Brent steady; U.S. oil up on company earnings

Brent was steady above $111 on Tuesday as looming concern over Europe’s economic health kept prices in check, while U.S. oil rose for a third straight day, boosted by improved company earnings.



Brent crude futures fell 32 cents to $111.13 a barrel at 0655 GMT (2:55 a.m. EDT), retreating from an intraday high of $111.55 a barrel.

U.S. crude climbed 39 cents to $91.66 a barrel.

"The real economy in Europe is not that strong," said Masaki Suematsu, a broker at Newedge in Tokyo.

"The refining and industry sectors are reducing operation rates. WTI on the other hand is linked more to equities’ performance."

Out of the 142 companies in the S&P 500 that have reported quarterly earnings through Monday, 68 percent have topped Wall Street estimates, according to Thomson Reuters data.

Gains in U.S. crude have narrowed the discount of the grade to Brent. The spread — used to measure U.S. crude’s discount to global prices — shrank to $19.47 from a record of about $28 a barrel on October 14.

"There’s plenty of room for that to further close," said Melbourne-based Michael McCarthy, chief markets strategist at CMC Markets.

"The market has priced in the worst-case scenario where the global economy was moving into a recession. The market is making the price adjustments to reflect a low-growth environment rather than a negative-growth environment."

Caterpillar Inc (CAT.N) jumped 5 percent to $91.77 to lead the Dow higher on Monday after the world’s largest heavy equipment maker reported a 44 percent rise in quarterly profit on record revenues.

Adding to the positive tone was a batch of mergers and acquisitions in the healthcare and technology sectors involving deals totaling more than $5 billion.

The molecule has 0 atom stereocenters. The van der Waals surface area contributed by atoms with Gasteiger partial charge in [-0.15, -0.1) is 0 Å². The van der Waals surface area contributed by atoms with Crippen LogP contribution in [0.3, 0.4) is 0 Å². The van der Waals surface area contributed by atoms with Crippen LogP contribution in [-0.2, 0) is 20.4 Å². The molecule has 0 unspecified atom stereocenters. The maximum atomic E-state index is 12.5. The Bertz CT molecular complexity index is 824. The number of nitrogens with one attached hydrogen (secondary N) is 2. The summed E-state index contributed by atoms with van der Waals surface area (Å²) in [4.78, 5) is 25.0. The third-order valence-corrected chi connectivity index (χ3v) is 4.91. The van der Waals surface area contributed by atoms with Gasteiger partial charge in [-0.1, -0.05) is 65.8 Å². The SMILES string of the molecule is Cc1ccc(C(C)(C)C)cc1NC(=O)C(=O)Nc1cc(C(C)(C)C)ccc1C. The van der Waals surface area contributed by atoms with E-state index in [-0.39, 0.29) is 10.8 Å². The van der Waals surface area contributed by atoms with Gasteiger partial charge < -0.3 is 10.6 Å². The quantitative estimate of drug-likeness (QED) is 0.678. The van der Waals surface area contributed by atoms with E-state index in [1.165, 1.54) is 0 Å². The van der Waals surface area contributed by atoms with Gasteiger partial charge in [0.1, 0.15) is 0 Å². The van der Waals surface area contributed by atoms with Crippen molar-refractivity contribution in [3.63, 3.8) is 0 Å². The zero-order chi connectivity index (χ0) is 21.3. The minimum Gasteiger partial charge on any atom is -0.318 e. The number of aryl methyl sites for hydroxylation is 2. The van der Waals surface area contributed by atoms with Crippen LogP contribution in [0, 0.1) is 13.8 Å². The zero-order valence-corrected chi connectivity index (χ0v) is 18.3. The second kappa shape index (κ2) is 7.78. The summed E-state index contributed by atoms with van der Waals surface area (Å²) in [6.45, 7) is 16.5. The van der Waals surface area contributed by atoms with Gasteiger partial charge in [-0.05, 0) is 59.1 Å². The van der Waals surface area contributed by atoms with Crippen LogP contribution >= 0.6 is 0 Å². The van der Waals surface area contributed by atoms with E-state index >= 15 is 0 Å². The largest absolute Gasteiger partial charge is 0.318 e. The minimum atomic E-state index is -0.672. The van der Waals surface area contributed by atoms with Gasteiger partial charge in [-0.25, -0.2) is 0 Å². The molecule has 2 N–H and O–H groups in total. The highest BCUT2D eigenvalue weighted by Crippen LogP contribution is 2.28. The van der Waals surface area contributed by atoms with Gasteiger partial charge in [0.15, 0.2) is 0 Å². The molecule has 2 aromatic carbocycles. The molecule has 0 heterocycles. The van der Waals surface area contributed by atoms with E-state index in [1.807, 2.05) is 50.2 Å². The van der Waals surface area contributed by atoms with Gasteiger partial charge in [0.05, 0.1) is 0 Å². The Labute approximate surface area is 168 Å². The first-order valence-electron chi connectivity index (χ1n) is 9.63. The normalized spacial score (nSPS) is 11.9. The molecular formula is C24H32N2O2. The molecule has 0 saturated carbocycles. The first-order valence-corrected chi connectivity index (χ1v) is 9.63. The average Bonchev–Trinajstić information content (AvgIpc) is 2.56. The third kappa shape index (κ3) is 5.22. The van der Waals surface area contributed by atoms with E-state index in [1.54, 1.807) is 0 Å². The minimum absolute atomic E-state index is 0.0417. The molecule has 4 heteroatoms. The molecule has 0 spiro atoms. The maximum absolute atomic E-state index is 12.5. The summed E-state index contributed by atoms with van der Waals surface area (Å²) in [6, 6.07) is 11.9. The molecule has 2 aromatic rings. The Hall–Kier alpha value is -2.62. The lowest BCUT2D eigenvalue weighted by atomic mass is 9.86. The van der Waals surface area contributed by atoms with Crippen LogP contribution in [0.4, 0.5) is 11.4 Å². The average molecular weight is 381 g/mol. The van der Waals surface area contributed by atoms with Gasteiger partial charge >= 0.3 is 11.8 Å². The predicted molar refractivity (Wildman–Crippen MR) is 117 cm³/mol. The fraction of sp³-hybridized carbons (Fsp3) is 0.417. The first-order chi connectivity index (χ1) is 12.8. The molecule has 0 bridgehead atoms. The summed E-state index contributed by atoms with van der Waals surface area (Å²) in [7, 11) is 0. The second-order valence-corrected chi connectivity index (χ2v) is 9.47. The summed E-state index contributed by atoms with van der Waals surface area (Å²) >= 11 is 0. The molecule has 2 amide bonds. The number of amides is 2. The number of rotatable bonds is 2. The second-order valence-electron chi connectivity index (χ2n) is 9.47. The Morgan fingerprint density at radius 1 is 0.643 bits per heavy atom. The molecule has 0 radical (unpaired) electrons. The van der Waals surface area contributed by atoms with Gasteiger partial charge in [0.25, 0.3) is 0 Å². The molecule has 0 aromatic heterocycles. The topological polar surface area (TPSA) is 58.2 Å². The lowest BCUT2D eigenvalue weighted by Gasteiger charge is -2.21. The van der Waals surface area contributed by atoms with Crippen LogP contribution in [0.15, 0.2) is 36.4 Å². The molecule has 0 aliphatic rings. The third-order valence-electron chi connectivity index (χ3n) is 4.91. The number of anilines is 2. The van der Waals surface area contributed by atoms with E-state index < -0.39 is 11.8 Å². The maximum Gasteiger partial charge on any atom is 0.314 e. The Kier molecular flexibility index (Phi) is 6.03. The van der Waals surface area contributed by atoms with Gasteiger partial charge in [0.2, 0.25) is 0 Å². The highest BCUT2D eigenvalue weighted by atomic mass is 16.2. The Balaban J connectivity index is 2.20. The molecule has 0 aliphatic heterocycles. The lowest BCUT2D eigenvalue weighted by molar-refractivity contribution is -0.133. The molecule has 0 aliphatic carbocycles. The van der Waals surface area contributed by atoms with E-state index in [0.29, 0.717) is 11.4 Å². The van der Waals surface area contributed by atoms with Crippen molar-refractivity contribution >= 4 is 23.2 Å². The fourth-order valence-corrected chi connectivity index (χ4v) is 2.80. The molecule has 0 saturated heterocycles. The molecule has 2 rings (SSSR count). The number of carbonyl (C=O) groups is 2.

U.S. oil has potential upside where it could rise to $95.42, as indicated by its wave pattern and a Fibonacci projection analysis, said Reuters market analyst Wang Tao.

Venezuela’s Energy Minister Rafael Ramirez commented on Monday that oil prices at $100 a barrel were "comfortable" for producers and for the world economy.

The South American OPEC member said it would insist the Organization of Petroleum Exporting Countries, which accounts for 40 percent of global output, meet production quotas.

OPEC has not changed its formal target since December 2008, and early comments from OPEC officials suggest the group’s next gathering on December 14 may result in another "no change" decision that leaves the door open for informal adjustments.


The market is now closely watching U.S. supplies for direction as weekly inventory data from the American Petroleum Institute and the U.S. Energy Information Administration will be released on Tuesday and Wednesday respectively.

A Reuters poll of analysts forecast a 2 million-barrel build in crude supplies, with refined products falling.

European leaders, who worked toward a deal over the weekend on bank recapitalization, will meet again on Wednesday after final decisions were deferred.

Sharp differences remain over the size of losses private holders of Greek government bonds will have to accept.


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